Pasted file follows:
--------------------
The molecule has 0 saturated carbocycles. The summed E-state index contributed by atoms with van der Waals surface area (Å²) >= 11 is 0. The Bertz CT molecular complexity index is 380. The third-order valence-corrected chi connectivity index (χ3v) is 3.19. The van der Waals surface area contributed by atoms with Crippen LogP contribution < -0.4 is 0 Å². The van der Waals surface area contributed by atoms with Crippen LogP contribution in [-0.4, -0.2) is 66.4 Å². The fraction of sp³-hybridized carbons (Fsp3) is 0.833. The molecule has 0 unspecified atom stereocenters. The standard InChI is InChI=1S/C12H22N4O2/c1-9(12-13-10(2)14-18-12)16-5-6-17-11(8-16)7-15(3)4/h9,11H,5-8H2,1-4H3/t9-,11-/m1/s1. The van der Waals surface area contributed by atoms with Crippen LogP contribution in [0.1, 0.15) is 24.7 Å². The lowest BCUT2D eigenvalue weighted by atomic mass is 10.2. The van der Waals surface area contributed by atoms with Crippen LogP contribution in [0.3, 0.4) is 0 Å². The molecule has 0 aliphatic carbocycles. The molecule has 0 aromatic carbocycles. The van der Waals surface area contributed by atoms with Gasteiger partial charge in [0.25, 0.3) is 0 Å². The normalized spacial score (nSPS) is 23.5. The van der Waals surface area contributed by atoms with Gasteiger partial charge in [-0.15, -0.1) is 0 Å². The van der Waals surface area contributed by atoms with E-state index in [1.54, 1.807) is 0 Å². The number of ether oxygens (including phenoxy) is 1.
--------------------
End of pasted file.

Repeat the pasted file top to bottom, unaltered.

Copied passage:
The molecule has 0 saturated carbocycles. The summed E-state index contributed by atoms with van der Waals surface area (Å²) >= 11 is 0. The Bertz CT molecular complexity index is 380. The third-order valence-corrected chi connectivity index (χ3v) is 3.19. The van der Waals surface area contributed by atoms with Crippen LogP contribution < -0.4 is 0 Å². The van der Waals surface area contributed by atoms with Crippen LogP contribution in [-0.4, -0.2) is 66.4 Å². The fraction of sp³-hybridized carbons (Fsp3) is 0.833. The molecule has 0 unspecified atom stereocenters. The standard InChI is InChI=1S/C12H22N4O2/c1-9(12-13-10(2)14-18-12)16-5-6-17-11(8-16)7-15(3)4/h9,11H,5-8H2,1-4H3/t9-,11-/m1/s1. The van der Waals surface area contributed by atoms with Crippen LogP contribution in [0.1, 0.15) is 24.7 Å². The lowest BCUT2D eigenvalue weighted by atomic mass is 10.2. The van der Waals surface area contributed by atoms with Crippen LogP contribution in [0.3, 0.4) is 0 Å². The molecule has 0 aliphatic carbocycles. The molecule has 0 aromatic carbocycles. The van der Waals surface area contributed by atoms with Gasteiger partial charge in [0.25, 0.3) is 0 Å². The normalized spacial score (nSPS) is 23.5. The van der Waals surface area contributed by atoms with Gasteiger partial charge in [-0.15, -0.1) is 0 Å². The van der Waals surface area contributed by atoms with E-state index in [1.54, 1.807) is 0 Å². The number of ether oxygens (including phenoxy) is 1.